Prague's Na Prikope Street places 18th in Main Streets of the World survey

14-11-2003

Manhattan's Fifth Avenue, the Champs Elysees in Paris, London's Oxord street - these and other swanky avenues regularly finish at the top of a survey called Main Streets Across the World, published annually by real estate consultants Cushman & Wakefield Healey & Baker. The latest survey out this week has shown Prague's own Na Prikope Street has made it to the top 18. Jan Velinger spoke with Jonathan Hallett, the head of the Prague branch of Cushman & Wakefield Healey & Baker. He began by asking the realties expert whether Na Prikope Street's placing had come as a surprise, or was instead part of a continuing trend.

Na Prikope StreetNa Prikope Street "What we're actually seeing with Na Prikope in Prague is that in 2002 the street placed 25th as the most expensive street in the world. Now, in 2003, it's made it to 18th position and this represents a 25% increase in retail rents on Na Prikope in one year, which is very, very large growth. The reason for this is that basically the demand from retailers to be in this location is very, very high. What we have at the moment on Na Prikope is it's a fairly short street, most of the decent shops have been taken by local or international retailers, and it's very difficult to find good retail space. Part of the reason is not only because the demand is so high and there aren't so many buildings, but it's that you have very, very old, historic buildings in the centre of Prague 1, which are not only protected locally, but also by UNESCO. And one of the most difficult things you have is if you want big, modern retailing space it's easier to build a building to suit it, which you can not do on Na Prikope. Having the difficulty of old structured buildings, where it is difficult to change the facades and everything, it's not easy to match it with the modern needs of the modern retailer. So, hence, if you get a good shop which becomes available, which suits that retailer, the demand for it is very, very strong. A lot of retailers are fighting to get that space, and hence that sees the rise in the rents on the back of it."

Many of the buildings are historic as you say, but even if that has a certain disadvantage, on the other hand there's a certain 'class' I imagine that comes with the address...

"Oh, that's certainly the case. Because it's historic and because they're old buildings doesn't mean at all that it's less appealing to retailers, on the contrary - it's often very much more appealing. The specific thing about Na Prikope is not only that it's the prime retail location, it's also the prime office location, it's also one of the prime tourist destinations, and obviously if you didn't have the beautiful old buildings you wouldn't get the tourists. It varies on the retailer but within Na Prikope tourism can represent between 20 and up to 50 percent of retail turnover. The fact that you have the historic buildings draws a huge amount of that customer base. And this is really why the retailers are so desperate to get there, because they know that the turnovers per square metre are very high and therefore the rents are very high in comparison."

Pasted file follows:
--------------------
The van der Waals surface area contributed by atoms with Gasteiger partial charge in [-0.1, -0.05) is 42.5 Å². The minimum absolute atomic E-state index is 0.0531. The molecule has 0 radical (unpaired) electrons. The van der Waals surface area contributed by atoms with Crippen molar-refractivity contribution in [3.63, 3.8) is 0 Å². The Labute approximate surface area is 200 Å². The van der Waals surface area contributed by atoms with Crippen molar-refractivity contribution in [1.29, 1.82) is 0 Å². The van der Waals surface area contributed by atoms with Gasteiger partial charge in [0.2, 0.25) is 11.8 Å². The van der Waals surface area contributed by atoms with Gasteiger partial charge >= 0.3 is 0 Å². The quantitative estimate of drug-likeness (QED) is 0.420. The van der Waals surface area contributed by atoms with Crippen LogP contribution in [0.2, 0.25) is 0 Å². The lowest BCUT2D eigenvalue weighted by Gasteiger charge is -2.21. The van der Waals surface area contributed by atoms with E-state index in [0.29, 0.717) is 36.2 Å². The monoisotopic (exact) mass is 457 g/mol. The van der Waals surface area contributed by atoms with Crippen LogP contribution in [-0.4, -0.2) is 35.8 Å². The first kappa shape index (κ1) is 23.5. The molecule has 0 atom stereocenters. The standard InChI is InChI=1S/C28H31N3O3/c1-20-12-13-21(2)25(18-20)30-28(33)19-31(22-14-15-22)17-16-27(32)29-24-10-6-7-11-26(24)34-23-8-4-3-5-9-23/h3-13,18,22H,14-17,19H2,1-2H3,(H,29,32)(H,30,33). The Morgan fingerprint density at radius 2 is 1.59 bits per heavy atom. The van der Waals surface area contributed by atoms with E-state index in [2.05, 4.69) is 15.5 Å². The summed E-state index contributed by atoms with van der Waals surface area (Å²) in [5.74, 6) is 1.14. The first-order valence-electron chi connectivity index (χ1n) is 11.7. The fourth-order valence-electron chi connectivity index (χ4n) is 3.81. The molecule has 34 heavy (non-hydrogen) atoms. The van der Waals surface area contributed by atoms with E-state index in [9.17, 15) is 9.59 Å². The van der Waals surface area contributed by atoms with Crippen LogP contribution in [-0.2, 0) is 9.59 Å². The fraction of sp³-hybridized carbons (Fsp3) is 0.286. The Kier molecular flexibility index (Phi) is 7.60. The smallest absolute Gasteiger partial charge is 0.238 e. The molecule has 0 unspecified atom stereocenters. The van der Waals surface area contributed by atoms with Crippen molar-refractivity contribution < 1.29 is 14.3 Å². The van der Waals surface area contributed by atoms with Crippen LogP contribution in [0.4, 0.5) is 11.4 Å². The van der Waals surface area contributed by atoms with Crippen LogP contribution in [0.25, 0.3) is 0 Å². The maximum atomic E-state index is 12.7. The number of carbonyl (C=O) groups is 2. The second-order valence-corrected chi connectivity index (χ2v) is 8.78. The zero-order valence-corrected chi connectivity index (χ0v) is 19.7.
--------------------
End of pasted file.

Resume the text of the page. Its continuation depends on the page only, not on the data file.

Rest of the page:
In terms of the specific numbers just how expensive are the rents on Na Prikope Street, compared to, say, New York's Fifth Avenue, which ranked first?

Na Prikope StreetNa Prikope Street "Well on Na Prikope the rents are now about 140 euro per square metre per month - which equates to about 1680 euro per annum. In comparison to Fifth Avenue it's almost 8,000, so there is still plenty of room for growth opportunities Na Prikope. The one thing that's clear is that if you're a retailer you look not only at the rent when you're trading: compared to New York Na Prikope has cheaper rents, cheaper staff employees, and if you can do similar profits to other markets, your profits are obviously going to be larger. I've spoken recently to some retailers and they've told me their shops on Na Prikope are trading better than their best shops in Paris."

One of the aspects often commented by Czechs, by Prague residents, is that many of the shops that you find on Na Prikope - despite its being a very classy street - remain accessible, even on a Czech budget.

"Yes, what, uh, what we're seeing is that many of the most expensive streets in Europe will not always have the most expensive shops present on that street. Na Prikope is a "high" street, a street where the fashion is available to the masses. We can compare it to Oxford Street in London, and if you look at Oxford Street you do not have the most upmarket brands. Traditional, good retailing streets where you have a lot of pedestrian flow are generally the most expensive, but it is mass turn-over that makes the difference, rather than having the highest prices. That is where Na Prikope stands."

{ed. note: It may interest readers to know that Na Prikope hosts not only international brands like Benetton and Zara but also Czech firms, or Czech-run franchises, that have been more than holding their own. If you find the subject of interest and would welcome a visit to Na Prikope Street, be sure to check out Spotlight in December, when we take you through the famous Czech avenue at the time when shoppers will be gearing up for the holiday season.}

14-11-2003